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Film Review: Samurai Zombie (2008)


Yoroi Samurai Zombie AKA Samurai Zombie is a 2008 Japanese comic horror film directed by Tak Sakaguchi and written by Ryuhei Kitamura, who had previously collaborated on Versus


It’s safe to say that the most effective horror movies are the ones that wreak havoc on a happy family. It’s an old cliché that the genre is rotten with silly teenagers that are just begging to get hacked to pieces and therefore don’t deserve sympathy. Yet films like The Exorcist, Poltergeist, and The Hills Have Eyes strike a deeper emotional frequency because there are few among us that can’t relate to the characters. That makes any horror that befalls them, however impossible and fantastical, all the more harrowing.

Samurai Zombie begins with just such a lovely family on a road trip to nowhere in particular, enjoying the scenery and each another’s company. Father Shigeo is regaling the kids with how he met their mother and fate bringing them together, when suddenly a bloodied man staggers into the road and straight into their path. Despite his injuries, the man is back on his feet in an instant and points a gun at the car, only to himself be shot down by a pair of equally grungy punks. They promptly hop into the backseat and order Shigeo to drive.

It isn’t long before the car travels into an area that causes the GPS to crash and the atmosphere to shift into noticeable weirdness, complete with a haggard old crone warning them of the danger that lies ahead. They realize too late that they have stumbled onto an unholy site known as Eight Spears Village, containing a long legacy of tragedies. Local legend tells of a maniac that beheaded eight people and was never caught. But another story lies further back in time, in the days of the samurai, and their need to avenge their own wrongful deaths.

The family dragged into the center of madness carries the heart of the film, despite their tagalong terrorists taking up more screentime. Jiro and Lisa are all gaudy attitude and little substance, clad in leather and lingerie that teeters between badass and ridiculous. They have the appearance of a Bonnie and Clyde pairing, but their actual relationship is foggy—while Lisa is clearly in love with her partner in crime, Jiro barely seems to like her.

He wavers between leering at Shigeo’s teenage daughter and pledging his loyalty to Lisa, in between bouts of calling her an crazy bitch. Meanwhile, the victim of their hit and run—an old friend of Lisa’s–is hot on their trail all along the way, long past “should be dead” and practically a zombie himself (for no apparent reason).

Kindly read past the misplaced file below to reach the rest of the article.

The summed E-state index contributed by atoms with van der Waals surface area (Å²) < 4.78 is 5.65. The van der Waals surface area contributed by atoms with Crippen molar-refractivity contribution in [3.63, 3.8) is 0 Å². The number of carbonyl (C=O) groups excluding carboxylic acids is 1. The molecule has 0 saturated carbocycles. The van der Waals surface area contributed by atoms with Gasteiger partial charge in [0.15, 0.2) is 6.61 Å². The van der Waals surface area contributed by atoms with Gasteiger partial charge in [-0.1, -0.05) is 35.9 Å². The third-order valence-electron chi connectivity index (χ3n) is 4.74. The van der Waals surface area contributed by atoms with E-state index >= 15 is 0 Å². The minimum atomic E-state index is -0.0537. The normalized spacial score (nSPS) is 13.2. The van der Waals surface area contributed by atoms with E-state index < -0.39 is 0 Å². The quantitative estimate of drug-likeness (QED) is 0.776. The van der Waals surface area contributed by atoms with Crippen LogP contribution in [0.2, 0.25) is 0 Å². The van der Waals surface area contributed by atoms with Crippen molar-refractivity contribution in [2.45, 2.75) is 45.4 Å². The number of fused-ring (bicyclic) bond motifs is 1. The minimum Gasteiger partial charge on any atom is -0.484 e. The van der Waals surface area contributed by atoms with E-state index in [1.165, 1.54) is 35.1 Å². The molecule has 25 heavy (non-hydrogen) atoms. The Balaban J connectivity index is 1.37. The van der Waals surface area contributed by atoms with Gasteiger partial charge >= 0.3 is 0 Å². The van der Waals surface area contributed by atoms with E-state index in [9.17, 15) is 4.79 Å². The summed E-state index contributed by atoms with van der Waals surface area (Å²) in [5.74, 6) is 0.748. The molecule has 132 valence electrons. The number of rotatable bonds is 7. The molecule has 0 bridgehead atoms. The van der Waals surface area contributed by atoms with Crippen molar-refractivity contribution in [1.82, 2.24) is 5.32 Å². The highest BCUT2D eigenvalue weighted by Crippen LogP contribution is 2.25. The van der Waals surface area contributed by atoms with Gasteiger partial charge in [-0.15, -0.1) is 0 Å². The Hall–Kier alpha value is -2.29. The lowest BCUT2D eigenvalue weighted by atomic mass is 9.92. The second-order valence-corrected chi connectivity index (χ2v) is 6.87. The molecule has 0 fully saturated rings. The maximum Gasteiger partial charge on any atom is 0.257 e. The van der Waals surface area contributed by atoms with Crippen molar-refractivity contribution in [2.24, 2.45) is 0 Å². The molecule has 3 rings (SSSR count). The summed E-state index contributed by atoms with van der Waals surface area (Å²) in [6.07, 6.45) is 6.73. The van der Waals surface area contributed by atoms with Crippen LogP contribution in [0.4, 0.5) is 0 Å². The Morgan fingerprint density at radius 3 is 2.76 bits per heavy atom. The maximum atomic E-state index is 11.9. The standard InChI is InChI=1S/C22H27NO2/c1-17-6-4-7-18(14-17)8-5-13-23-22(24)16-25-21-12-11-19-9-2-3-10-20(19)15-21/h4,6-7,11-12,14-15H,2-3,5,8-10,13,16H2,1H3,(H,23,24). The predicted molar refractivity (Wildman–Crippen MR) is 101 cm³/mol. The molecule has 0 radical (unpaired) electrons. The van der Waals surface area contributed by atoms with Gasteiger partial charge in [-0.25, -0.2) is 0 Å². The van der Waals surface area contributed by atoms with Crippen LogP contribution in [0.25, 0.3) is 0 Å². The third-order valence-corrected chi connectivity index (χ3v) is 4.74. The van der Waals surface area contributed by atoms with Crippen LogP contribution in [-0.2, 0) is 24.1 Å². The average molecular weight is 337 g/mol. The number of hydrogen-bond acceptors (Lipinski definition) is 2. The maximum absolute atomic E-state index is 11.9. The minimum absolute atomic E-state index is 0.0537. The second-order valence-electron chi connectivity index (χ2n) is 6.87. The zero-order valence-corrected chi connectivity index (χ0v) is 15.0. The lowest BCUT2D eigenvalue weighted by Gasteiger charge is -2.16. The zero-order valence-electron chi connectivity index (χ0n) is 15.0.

Despite the silly teenagers that dominate the screen for most of the movie, Shigeo’s family keeps the story moving as they go careening into the land of the dead. The spilling of fresh blood summons the samurai from their graves, and the first sacrifice is Shigeo himself, possessed into cutting off his own head and letting his blood run into the soil of their burial mound. The ragtag group is then hunted and picked off by the samurai zombie, who uses their blood to wake his fellow slain warriors.

Samurai Zombie does hold all the wacky promises of its title, with samurai warriors rising from the dead, plenty of heads on spikes, and constant showers of hot-n-fresh blood. But what you never see coming with a silly zombie movie is a gutpunch of genuine emotion, let alone by way of a reincarnation twist at the climax. The end of the film is rather detached from the campiness up to that point, and instead ends on a surprisingly heartbreaking note.

Aside from some lopsidedness in favor of inferior characters, Samurai Zombie is a mostly fun ride that leaves a little bit of sadness to go out on. The sweet family that gets dragged into hell is so effective on the screen because it is a fear many of us can relate to, whether we are the parent or the child. The idea of a monster tearing into our happy stable reality and destroying everything in an instant is a true nightmare, whether by carjackers, zombies, or ancient curses.



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